Leprous - Bilateral review
|Release date:||August 2011|
02. Forced Entry
04. Thorn [feat. Vegard Sverre "Ihsahn" Tveitan]
05. Mb. Indifferentia
06. Waste Of Air
07. Mediocrity Wins
08. Cryptogenic Desires
09. Acquired Taste
10. Painful Detour
2011 proved to be a smorgasbord of interesting progressive metal acts, so much so that it was extremely difficult to keep up with the near constant influx of exhilarating, perplexing and fascinating material. When a progressive metal band attempts to release their own music into such a diverse and lively atmosphere one thing above all else is imperative to their receiving of your attention. Mushrooms! But seriously while that is some eye grabbing cover art which adorns Leprous' latest album Bilateral what is it about the music within that brings the band to the forefront of such a prosperous year for progressive metal?
As I'm sure you've already figured out, originality is the key to success within this genre and that is something which marks Leprous out from their progressive metal compatriots. A clearly identifiable sound that leaves the listener instantly aware of the band's sense of self conviction. With a pristine production the album is free to clearly unleash an astonishing array of intricate complexities which unfold before you which are impossible to comprehend given a single listen.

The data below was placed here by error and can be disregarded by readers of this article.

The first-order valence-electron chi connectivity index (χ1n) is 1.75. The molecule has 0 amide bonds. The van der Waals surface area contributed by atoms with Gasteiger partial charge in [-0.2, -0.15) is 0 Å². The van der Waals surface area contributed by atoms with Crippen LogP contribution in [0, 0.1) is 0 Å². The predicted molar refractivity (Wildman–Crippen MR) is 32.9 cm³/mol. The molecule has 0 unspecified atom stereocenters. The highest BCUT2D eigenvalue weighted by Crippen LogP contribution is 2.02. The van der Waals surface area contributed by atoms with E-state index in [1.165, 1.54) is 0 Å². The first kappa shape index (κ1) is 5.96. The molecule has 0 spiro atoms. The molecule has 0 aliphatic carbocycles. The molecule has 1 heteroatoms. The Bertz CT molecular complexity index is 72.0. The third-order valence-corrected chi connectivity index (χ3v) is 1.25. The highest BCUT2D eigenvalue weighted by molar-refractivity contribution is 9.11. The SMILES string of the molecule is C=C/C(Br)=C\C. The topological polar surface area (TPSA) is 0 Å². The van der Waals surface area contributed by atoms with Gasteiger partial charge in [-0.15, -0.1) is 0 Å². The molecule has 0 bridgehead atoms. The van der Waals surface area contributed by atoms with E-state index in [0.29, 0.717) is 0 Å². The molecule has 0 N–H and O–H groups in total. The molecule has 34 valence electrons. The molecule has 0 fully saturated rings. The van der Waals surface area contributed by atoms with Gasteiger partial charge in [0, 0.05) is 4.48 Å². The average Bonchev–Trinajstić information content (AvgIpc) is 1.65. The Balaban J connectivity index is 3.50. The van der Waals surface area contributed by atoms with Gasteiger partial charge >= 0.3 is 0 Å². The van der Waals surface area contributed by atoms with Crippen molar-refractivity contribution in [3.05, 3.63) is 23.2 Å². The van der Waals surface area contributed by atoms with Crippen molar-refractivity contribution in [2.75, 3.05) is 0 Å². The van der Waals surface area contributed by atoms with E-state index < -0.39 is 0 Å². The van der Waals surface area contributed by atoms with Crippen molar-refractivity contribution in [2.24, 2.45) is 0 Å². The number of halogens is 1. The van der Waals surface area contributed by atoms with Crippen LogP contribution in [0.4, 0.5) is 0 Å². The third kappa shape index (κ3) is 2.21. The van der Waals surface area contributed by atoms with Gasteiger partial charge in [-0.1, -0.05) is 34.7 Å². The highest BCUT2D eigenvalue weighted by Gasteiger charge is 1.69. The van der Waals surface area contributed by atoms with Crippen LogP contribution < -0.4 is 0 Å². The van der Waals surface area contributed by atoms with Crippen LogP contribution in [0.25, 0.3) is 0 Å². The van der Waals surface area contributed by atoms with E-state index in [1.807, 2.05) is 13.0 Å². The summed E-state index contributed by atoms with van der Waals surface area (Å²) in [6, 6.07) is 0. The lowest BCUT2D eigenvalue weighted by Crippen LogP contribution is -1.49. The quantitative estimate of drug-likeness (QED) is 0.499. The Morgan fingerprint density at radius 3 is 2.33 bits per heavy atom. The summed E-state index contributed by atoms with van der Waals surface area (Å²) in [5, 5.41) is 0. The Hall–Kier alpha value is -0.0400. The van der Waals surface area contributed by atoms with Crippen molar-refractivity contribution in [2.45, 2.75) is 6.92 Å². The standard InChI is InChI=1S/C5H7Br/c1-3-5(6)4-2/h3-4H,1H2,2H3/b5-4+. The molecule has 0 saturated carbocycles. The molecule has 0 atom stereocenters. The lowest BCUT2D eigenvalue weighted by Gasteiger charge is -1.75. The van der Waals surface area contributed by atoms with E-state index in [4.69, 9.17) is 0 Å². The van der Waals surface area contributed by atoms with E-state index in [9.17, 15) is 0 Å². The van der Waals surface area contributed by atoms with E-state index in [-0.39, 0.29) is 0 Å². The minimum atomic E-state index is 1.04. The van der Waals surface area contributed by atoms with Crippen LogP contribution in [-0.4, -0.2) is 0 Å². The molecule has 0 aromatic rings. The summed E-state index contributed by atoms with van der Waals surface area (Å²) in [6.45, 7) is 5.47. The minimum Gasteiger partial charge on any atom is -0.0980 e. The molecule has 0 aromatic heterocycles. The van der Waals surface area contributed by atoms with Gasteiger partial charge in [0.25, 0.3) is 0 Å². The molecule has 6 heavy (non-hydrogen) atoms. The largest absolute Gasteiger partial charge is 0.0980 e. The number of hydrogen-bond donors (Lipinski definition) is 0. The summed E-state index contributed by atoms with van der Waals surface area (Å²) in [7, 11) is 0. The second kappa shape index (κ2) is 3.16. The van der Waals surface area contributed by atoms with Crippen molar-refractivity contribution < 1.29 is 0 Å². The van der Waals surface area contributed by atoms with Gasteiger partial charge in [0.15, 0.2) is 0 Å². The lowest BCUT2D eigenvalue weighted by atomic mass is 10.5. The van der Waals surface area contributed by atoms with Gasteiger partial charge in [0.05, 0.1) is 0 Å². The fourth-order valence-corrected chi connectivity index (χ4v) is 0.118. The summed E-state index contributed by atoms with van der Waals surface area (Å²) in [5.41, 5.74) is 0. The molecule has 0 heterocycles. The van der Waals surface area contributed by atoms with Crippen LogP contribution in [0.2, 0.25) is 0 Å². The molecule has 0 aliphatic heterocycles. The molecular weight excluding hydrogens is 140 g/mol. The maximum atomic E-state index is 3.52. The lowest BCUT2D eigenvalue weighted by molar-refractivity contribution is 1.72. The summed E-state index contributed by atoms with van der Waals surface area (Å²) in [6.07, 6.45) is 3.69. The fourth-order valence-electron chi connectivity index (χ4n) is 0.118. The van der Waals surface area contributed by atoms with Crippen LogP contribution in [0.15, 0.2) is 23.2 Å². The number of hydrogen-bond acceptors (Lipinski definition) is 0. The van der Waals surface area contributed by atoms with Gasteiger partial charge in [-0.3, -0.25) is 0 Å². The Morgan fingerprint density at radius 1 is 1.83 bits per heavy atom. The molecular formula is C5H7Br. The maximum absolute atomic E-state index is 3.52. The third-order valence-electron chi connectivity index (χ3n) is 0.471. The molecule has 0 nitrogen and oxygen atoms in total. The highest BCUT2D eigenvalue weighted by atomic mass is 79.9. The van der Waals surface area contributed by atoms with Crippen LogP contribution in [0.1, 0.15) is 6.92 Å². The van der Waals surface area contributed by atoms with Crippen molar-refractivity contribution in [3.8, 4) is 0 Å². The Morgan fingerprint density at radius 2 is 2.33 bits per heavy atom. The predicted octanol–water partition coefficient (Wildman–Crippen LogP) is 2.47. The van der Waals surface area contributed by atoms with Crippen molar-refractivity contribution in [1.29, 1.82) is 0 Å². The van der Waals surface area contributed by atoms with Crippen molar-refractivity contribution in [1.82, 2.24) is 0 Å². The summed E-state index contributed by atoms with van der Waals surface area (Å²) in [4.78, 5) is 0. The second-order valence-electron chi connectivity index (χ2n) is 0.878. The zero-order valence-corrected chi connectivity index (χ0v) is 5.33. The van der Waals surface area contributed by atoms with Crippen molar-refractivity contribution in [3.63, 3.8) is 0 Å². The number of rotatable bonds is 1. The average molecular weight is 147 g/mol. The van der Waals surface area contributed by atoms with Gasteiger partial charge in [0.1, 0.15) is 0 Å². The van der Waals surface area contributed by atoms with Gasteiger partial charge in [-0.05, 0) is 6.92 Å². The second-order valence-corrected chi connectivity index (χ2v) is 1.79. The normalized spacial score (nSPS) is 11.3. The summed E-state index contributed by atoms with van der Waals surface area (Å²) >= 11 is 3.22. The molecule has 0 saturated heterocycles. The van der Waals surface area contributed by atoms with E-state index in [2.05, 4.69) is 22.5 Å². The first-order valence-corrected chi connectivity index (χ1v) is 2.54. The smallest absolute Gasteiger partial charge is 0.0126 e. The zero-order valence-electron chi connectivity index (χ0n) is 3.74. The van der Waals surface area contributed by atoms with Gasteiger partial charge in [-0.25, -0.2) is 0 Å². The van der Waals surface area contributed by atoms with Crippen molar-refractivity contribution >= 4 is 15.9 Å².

This is an album that demands your attention and will not let you go until it's thoroughly had its way with your mind. From the jarring keyboard, rapid drums and near screaming vocals of "Waste of Air" to the display of guitar wizardry on the album epic "Forced Entry" or the laid back and melancholic "Mb. Indifferentia" this album rarely fails to amaze. To top it all off there is a guest appearance by Ihsahn on what is certainly an album highlight "Thorn". Aptly titled it sticks right under your skin and is tantalising to say the least, the band even having the audacity to make use of trumpets to add to the unpredictability of it all.
The sheer wealth of ideas present on this album shows a band in top form, the ability to create and successfully convey these ideas is no easy task and is something really noteworthy about Leprous. What's more their ideas are very much their own, with little resemblances in the music betraying their inspirations. The occasional impressions of Pain of Salvation, Tool, Porcupine Tree, Opeth and Dream Theater become apparent but each only fleetingly and never overstaying their welcome. Take the best features of these bands, mix and stir thoroughly and you have an interesting concoction. Quite a potent one at that which requires very talented musicians to pull it off, and Leprous is never too shy to add large portions of their own secret ingredients to the mix.
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